4.2 Benchmark datasets

We perform experiments on publicly available datasets, evaluating our algorithm on both clustering and retrieval metrics. For training and testing, we follow the conventional splitting procedure [32].

CUB-200-2011 [35] is a dataset containing species of birds with images, where the first species ( images) are used for training and the remaining species ( images) are used for testing.

Cars 196 [13] dataset is composed of images belonging to classes. We use the first classes ( images) for training and the other classes ( images) for testing.

Stanford Online Products dataset, as introduced in [32], contains classes with product images in total, where classes ( images) are used for training and the remaining classes ( images) are used for testing.

4.3 Evaluation metrics

Based on the experimental protocol detailed above, we evaluate retrieval performance and clustering quality on data from unseen classes of the aforementioned datasets. For the retrieval task, we calculate the percentage of the testing examples whose nearest neighbors contain at least one example of the same class. This quantity is also known as Recall@K [9] and is the most used metric for image retrieval evaluation.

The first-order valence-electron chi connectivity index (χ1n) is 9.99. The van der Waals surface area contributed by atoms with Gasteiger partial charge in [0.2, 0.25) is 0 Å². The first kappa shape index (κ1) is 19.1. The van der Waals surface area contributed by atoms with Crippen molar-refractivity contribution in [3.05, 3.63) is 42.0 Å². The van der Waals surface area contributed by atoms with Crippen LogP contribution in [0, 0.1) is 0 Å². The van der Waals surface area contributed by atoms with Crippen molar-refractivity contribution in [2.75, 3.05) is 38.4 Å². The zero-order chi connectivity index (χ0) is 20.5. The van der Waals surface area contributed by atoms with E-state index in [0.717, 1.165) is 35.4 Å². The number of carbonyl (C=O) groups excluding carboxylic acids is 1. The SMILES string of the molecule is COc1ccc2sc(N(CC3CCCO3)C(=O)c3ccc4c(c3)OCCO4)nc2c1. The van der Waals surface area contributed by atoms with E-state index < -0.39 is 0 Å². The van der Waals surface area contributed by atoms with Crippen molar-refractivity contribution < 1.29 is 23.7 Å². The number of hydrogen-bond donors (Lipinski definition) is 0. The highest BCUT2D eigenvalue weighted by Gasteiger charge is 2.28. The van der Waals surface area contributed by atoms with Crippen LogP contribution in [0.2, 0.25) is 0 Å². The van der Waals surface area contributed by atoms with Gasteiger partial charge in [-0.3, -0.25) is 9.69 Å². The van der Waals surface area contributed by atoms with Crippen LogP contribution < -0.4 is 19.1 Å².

Similar to all other approaches we compare with, we perform clustering using K-means algorithm

[15] on the embedded features. Like in other works, we evaluate the clustering quality using the Normalized Mutual Information measure (NMI) [17]. The choice of NMI measure is motivated by the fact that it is invariant to label permutation, a desirable property for cluster evaluation.

4.4 Results

We now show the results of our model and comparison to state-of-the-art methods. Our main comparison is with other loss functions, e.g., triplet loss, without including any other tricks such as sampling or ensembles. To compare with perpendicular research on intelligent sampling strategies or ensembles, and show the power of the Group Loss, we propose a simple ensemble version of our method. Our ensemble network is built by training independent neural networks with the same hyperparameter configuration. During inference, their embeddings are concatenated. Note, that this type of an ensemble is much simpler that the works of [44, 42, 11, 20, 27] and is given only to show that, when optimized for performance, our method can be extended to ensembles giving higher clustering and retrieval performance than any other method in the literature. Nevertheless, we consider the main focus of comparison should be the other loss functions that do not use advanced sampling or ensemble methods.